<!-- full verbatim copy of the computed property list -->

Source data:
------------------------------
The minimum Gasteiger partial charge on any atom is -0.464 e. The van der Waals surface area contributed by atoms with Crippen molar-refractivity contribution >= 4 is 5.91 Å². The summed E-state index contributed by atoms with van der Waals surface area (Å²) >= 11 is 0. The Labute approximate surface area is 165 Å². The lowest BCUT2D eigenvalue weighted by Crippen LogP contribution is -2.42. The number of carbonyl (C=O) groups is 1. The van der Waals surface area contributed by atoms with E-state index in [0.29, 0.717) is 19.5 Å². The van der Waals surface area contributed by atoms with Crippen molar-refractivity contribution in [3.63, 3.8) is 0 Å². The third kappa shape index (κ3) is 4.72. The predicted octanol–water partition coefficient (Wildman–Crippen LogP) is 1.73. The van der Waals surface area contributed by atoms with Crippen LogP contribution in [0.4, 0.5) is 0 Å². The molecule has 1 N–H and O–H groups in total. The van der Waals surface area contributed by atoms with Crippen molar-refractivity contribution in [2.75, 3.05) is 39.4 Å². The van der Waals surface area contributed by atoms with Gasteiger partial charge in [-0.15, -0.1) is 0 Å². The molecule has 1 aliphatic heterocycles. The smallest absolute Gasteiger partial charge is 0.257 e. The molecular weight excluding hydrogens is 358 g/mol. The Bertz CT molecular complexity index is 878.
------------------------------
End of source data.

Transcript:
The minimum Gasteiger partial charge on any atom is -0.464 e. The van der Waals surface area contributed by atoms with Crippen molar-refractivity contribution >= 4 is 5.91 Å². The summed E-state index contributed by atoms with van der Waals surface area (Å²) >= 11 is 0. The Labute approximate surface area is 165 Å². The lowest BCUT2D eigenvalue weighted by Crippen LogP contribution is -2.42. The number of carbonyl (C=O) groups is 1. The van der Waals surface area contributed by atoms with E-state index in [0.29, 0.717) is 19.5 Å². The van der Waals surface area contributed by atoms with Crippen molar-refractivity contribution in [3.63, 3.8) is 0 Å². The third kappa shape index (κ3) is 4.72. The predicted octanol–water partition coefficient (Wildman–Crippen LogP) is 1.73. The van der Waals surface area contributed by atoms with Crippen LogP contribution in [0.4, 0.5) is 0 Å². The molecule has 1 N–H and O–H groups in total. The van der Waals surface area contributed by atoms with Crippen molar-refractivity contribution in [2.75, 3.05) is 39.4 Å². The van der Waals surface area contributed by atoms with Gasteiger partial charge in [-0.15, -0.1) is 0 Å². The molecule has 1 aliphatic heterocycles. The smallest absolute Gasteiger partial charge is 0.257 e. The molecular weight excluding hydrogens is 358 g/mol. The Bertz CT molecular complexity index is 878.